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 Ozarks, camping, and canoeing

UMD Students Paddle Down Buffalo National River for Spring Break

This year for spring break, seven UMD students will be paddling approximately 94 miles on the Buffalo National River in Arkansas. This is the third time Recreational Sports Outdoor Program (RSOP) has offered the spring break Ozarks trip.

Tim Bates with a previous group of Ozark paddlers
During the outing, which runs from March 12 to March 21, students will go cave exploring in Lost Valley Park, view 500 foot bluffs, hidden waterfalls, and even 18th century graves at Cherry Grove. Tim Bates, RSOP Community Program Specialist and leader for the Ozarks trip, said that students will also learn a lot about history, including what it’s like to live on a rural homestead like early settlers when they visit pioneer farmsteads that have been in tact for 80 years.

Bates, who has traveled to the Ozarks four times, said the trip is one of his favorite RSOP trips to lead: “It is just spectacular with bluffs along the river and all the different colors reflecting from the water.” He also said that he enjoys seeing a group of people get excited about seeing a breathtaking view.

Also during the excursion, students will learn how to improve their canoe-maneuvering skills, and rustic travel and camping basics such as leave-no-trace skills.

“Students will learn how to make fires without leaving a mess and how to go to the bathroom in a way that won’t damage the environment,” Bates said. “The goal is to do the best we can to leave no evidence that we were there.” Students who need to go to the bathroom must go at least 100 yards away from the river to avoid contaminating the water, Bates said.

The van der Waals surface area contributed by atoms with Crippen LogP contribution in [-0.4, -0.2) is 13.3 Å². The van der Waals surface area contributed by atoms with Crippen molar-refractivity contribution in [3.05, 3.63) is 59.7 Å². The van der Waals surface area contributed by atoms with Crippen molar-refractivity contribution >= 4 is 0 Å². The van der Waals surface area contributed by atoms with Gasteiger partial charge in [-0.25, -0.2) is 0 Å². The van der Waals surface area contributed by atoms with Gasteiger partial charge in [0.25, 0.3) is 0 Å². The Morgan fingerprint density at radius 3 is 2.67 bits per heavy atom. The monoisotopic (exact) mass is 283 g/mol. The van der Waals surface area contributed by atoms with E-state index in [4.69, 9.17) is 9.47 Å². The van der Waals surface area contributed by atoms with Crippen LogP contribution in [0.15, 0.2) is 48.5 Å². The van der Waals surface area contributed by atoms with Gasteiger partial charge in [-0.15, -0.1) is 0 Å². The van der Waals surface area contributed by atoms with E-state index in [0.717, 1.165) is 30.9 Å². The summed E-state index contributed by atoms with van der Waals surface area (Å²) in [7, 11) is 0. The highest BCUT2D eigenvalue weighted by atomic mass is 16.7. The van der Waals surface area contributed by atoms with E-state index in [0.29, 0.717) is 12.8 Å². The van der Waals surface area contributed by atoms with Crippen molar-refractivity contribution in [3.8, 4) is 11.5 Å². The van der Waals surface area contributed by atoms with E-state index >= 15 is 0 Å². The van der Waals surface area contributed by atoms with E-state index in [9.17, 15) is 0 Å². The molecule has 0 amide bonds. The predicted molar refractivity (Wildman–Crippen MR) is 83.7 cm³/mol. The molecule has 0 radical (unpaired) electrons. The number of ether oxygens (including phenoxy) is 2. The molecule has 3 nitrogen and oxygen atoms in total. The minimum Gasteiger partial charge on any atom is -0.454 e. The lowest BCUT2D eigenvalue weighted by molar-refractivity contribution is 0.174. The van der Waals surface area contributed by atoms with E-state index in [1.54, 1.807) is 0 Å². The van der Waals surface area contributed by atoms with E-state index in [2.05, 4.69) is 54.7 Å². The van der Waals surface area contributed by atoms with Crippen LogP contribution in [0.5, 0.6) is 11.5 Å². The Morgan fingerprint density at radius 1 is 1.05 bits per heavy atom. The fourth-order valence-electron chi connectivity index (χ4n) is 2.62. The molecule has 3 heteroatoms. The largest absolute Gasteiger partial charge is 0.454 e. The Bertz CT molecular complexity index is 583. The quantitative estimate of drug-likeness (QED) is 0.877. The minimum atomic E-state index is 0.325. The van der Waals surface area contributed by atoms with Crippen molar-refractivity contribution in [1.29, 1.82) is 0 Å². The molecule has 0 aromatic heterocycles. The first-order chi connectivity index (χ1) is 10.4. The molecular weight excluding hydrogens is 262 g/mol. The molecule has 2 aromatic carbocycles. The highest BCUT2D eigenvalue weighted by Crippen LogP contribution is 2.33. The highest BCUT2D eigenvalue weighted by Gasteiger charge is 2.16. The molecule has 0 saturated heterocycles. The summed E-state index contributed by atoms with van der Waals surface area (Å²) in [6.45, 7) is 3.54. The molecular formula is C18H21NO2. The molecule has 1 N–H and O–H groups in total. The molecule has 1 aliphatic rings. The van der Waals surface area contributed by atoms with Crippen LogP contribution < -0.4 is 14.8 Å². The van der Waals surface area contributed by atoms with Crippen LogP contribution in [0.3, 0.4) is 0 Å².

These RSOP trips are open to UMD students, and also to members of the Duluth community—no matter what level of skill you bring to the table.

“Depending on the skill level of the group, we start off teaching basic paddling and maneuvering skills,” Bates said. Each day the group will travel approximately 15 miles; an advanced paddler can travel 15 miles in three hours according to Bates.

girl in canoe
Student enjoying the views of Buffalo River

While the RSOP trips may not always be cheaper than going on an outdoor trip by yourself, they offer transportation, equipment and resources, expertise and new friends. During the trips, Bates said students often bond together to make connections that last beyond the trip, “Students make connections on these trips and go out with those new friends on their own trips.”

These RSOP trips are good for beginners because they act as a gateway by giving them the skills and confidence they need to go out on their own. “It would be great if students went out on their own outdoor experiences and adventures because then we know they feel comfortable enough with the skills we taught them, and that’s really what we’re all about,” Bates said.

To find out more about other RSOP trips offered throughout the year, go to

people on river people on cliff
Tim Bates in the canoe with students on a previous Ozarks trip Group relaxing and taking in the view after a long hike


Written by Donna O'Neill, English and Journaism student.

UMD home page editor, Cheryl Reitan,
NEW RELEASES, UMD media contact, Susan Latto,, 218-726-8830

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Last modified on 04/22/11 02:36 PM
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